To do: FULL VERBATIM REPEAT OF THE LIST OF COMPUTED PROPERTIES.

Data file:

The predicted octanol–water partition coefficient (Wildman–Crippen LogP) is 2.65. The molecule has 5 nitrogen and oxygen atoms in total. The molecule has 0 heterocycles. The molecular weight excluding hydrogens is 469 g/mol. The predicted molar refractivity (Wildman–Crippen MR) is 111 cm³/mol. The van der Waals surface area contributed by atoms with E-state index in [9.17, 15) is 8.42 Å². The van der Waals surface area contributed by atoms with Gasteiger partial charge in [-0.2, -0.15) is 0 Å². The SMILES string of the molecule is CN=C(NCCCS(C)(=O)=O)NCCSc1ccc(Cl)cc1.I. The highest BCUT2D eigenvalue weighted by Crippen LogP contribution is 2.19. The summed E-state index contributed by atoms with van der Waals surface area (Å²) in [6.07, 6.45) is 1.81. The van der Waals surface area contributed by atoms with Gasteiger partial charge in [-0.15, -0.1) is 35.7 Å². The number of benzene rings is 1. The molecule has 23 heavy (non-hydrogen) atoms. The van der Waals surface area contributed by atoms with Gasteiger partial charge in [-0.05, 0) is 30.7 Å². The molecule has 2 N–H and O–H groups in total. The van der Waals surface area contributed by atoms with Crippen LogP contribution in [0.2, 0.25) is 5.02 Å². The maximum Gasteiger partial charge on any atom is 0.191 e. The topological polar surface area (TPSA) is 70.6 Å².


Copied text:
The predicted octanol–water partition coefficient (Wildman–Crippen LogP) is 2.65. The molecule has 5 nitrogen and oxygen atoms in total. The molecule has 0 heterocycles. The molecular weight excluding hydrogens is 469 g/mol. The predicted molar refractivity (Wildman–Crippen MR) is 111 cm³/mol. The van der Waals surface area contributed by atoms with E-state index in [9.17, 15) is 8.42 Å². The van der Waals surface area contributed by atoms with Gasteiger partial charge in [-0.2, -0.15) is 0 Å². The SMILES string of the molecule is CN=C(NCCCS(C)(=O)=O)NCCSc1ccc(Cl)cc1.I. The highest BCUT2D eigenvalue weighted by Crippen LogP contribution is 2.19. The summed E-state index contributed by atoms with van der Waals surface area (Å²) in [6.07, 6.45) is 1.81. The van der Waals surface area contributed by atoms with Gasteiger partial charge in [-0.15, -0.1) is 35.7 Å². The number of benzene rings is 1. The molecule has 23 heavy (non-hydrogen) atoms. The van der Waals surface area contributed by atoms with Gasteiger partial charge in [-0.05, 0) is 30.7 Å². The molecule has 2 N–H and O–H groups in total. The van der Waals surface area contributed by atoms with Crippen LogP contribution in [0.2, 0.25) is 5.02 Å². The maximum Gasteiger partial charge on any atom is 0.191 e. The topological polar surface area (TPSA) is 70.6 Å².